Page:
In this race to protect the Muggles, besides perpetual comic-relief Jacob, the Muggle voice is nowhere to be heard.
There are one too many plot twists thrown in. Just when we get around to wrapping our head around one storyline, a new twist is thrown into this already jumbled mess. For example, there is a new Dumbledore in town, as alleged by Grindelwald. But where did he come from? He is 20 years old, while the surviving Dumbledores are in their 40s. Their mother died when they were teenagers and their father was carted off to Azkaban even before that. And the Hogwarts robes were blue? Shoutout to queer-baiting with Albus Dumbledore again. It again isn’t specified whether he had a romantic relationship with Grindelwald. The only redeemable Lestrange shoulders the burden of the tragedy trope and ends up sacrificing herself. Let’s hope the next three films subvert the last two plot points.
This jumbled spoiled broth of one too many plot twists disrupt the original timeline as well. How old is McGonagall? In the original story, she joined Hogwarts sometime in the late 1950s. Here she is in the early 20th century running around Hogwarts. The stern, no-nonsense but immensely admirable professor is reduced to this hapless and shrieky teacher. I personally hope Maggie Smith doesn’t watch this decimation of her character. Again, how old is Dumbledore now? This film is set in 1927. His face-off with Grindelwald happens in the mid-forties. The next three films are supposed to jump through 18 years? When it comes to scrambling of timelines – I just barely scratched the surface here.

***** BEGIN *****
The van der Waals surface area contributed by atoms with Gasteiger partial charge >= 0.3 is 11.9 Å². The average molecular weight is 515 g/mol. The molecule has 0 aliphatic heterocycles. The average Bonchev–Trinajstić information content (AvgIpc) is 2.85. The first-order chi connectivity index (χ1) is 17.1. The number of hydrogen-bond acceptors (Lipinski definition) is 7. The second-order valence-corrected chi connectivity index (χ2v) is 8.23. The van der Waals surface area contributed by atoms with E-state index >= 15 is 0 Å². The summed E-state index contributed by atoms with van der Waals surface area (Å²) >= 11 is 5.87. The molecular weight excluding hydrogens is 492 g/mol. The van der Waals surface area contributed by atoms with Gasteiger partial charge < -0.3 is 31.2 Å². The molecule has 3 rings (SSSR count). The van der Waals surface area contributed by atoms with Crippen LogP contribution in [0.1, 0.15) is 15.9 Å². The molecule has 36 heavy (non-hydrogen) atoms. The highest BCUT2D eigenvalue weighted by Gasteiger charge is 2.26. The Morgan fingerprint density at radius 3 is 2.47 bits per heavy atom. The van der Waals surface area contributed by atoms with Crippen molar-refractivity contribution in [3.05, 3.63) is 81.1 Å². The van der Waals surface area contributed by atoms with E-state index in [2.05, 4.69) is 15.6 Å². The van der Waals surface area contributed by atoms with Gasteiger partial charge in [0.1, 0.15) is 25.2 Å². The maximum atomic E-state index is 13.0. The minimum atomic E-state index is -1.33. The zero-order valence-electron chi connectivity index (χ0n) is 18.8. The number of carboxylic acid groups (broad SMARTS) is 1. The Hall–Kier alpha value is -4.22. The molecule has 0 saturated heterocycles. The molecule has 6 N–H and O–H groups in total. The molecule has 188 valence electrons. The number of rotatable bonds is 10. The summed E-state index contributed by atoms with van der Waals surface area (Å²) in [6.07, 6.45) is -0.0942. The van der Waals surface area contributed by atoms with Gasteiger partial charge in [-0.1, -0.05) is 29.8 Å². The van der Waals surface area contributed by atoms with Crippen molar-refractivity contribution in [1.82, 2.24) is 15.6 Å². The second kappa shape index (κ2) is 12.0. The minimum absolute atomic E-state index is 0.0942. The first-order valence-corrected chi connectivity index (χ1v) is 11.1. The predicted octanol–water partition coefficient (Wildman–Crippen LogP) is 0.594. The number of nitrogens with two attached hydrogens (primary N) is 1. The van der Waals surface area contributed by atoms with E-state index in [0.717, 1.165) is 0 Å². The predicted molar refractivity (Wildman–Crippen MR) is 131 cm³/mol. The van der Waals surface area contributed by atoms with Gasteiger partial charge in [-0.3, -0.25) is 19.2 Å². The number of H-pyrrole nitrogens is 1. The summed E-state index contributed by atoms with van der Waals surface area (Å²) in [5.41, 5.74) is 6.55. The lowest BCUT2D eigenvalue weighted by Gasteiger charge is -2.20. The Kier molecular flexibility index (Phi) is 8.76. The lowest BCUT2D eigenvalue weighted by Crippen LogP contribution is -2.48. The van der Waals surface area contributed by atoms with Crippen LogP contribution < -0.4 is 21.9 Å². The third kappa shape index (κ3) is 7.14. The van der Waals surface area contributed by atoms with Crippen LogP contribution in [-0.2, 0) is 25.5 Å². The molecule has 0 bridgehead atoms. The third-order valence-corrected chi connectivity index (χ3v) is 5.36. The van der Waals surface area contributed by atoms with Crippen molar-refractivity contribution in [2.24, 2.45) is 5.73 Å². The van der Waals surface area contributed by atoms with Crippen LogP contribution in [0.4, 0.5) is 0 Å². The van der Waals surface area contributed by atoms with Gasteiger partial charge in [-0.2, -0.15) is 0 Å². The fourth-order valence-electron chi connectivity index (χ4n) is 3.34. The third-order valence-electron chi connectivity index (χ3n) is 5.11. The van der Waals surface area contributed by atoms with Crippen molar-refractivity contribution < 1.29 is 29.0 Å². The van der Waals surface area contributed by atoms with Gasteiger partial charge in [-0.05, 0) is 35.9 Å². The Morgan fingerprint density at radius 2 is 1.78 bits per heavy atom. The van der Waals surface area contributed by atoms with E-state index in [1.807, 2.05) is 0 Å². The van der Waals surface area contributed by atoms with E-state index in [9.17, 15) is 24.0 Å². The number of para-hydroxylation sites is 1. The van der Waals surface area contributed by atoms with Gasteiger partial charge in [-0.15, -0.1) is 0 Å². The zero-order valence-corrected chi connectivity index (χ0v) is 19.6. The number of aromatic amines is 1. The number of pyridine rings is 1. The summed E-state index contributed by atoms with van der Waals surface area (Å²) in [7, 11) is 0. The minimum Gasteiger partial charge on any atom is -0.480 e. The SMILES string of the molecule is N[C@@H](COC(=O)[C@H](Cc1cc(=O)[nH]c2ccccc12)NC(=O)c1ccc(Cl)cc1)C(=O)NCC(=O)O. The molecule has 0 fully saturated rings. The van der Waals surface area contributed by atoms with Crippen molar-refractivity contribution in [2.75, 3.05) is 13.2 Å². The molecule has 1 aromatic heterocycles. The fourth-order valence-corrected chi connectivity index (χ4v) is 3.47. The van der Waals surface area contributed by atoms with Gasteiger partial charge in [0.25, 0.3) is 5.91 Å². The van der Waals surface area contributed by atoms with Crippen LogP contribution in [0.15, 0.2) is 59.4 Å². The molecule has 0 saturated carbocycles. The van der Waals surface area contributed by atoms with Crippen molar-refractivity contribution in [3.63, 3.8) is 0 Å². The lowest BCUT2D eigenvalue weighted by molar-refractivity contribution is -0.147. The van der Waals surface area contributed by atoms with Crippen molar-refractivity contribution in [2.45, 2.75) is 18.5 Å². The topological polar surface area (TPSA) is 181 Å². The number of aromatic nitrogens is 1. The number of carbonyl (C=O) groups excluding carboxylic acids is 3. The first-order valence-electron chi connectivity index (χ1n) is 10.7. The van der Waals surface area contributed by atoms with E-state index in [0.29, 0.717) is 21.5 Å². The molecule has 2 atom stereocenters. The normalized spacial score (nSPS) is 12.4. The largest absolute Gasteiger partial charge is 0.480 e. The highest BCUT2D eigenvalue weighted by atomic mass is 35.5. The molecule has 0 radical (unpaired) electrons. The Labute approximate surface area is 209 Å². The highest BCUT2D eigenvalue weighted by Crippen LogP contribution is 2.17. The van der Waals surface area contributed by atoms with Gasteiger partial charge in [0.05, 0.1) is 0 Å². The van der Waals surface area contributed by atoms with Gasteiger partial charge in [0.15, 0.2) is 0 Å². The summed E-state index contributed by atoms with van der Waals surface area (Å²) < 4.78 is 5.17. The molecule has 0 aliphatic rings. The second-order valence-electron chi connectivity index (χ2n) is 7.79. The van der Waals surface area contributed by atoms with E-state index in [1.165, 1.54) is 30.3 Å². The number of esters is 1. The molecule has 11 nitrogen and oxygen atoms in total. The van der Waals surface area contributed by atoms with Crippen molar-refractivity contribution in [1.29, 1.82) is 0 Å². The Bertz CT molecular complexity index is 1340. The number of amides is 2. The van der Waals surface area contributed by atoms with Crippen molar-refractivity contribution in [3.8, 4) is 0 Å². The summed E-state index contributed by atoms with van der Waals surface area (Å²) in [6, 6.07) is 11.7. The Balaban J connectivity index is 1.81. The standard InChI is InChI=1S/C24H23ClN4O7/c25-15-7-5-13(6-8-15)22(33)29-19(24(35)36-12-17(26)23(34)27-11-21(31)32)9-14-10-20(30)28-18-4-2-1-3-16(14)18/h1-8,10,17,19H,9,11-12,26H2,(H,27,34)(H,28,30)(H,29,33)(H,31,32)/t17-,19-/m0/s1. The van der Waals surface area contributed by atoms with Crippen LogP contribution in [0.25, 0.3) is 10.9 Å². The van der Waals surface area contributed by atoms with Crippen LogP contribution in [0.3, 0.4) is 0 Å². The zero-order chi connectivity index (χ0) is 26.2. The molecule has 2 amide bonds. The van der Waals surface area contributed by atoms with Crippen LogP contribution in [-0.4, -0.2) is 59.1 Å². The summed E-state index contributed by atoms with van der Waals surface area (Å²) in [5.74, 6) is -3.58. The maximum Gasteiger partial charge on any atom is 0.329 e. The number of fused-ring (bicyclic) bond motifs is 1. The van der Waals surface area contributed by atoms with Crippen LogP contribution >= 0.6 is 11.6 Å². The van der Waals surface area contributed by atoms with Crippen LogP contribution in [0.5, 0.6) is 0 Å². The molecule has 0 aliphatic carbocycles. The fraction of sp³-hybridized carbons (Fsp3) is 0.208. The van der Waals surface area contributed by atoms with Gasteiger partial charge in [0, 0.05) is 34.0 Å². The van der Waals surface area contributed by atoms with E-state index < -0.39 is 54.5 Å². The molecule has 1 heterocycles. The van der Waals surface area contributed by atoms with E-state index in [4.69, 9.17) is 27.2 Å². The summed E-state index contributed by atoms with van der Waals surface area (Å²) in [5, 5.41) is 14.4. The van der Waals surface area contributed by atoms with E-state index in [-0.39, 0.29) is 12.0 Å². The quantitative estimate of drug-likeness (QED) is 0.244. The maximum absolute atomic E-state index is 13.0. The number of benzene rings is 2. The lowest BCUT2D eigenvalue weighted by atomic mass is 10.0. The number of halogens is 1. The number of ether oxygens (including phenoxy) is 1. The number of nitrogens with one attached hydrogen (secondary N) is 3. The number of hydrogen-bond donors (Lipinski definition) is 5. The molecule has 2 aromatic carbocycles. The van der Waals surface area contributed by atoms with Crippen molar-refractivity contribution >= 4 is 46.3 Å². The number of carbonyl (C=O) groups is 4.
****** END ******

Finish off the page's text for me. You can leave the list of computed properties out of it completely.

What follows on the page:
Also read: An Open Letter To J.K. Rowling On Casting Johnny Depp As Grindelwald
While the first film didn’t hit the standards set by the Harry Potter series, it was watchable. The Crimes of Grindelwald sank. Is a 5-film franchise really necessary? That too originating from a book that was supposed to be a fictional magical course book in the Hogwarts curriculum. JK Rowling seems to be milking money for the heck of it and destroying the good literary work she had originally done. If this 5-part franchise has to surface, then here’s hoping the next three films redeem themselves and save this drowning head-scratcher of a universe.
Featured Image source: Pottermore
On the Muggle voice never being represented – this is not unique to the Fantastic Beasts universe, but also finds itself being repeated in the original Harry Potter books. The only Muggles whom we truly know are the Dursleys, who are presented as unlikeable. The justification for the exclusion of the Muggle voice in both cases seems to be that the Muggles are unaware of the wizarding universe, and would hence be unable to respond to it. Wizards are also not presented as really oppressing the Muggles, but as hiding from them to ensure mutual survival.
I would also like to point out a very minor correction – the film is set in the early 20th century, and not the early 21st century.
Comments are closed.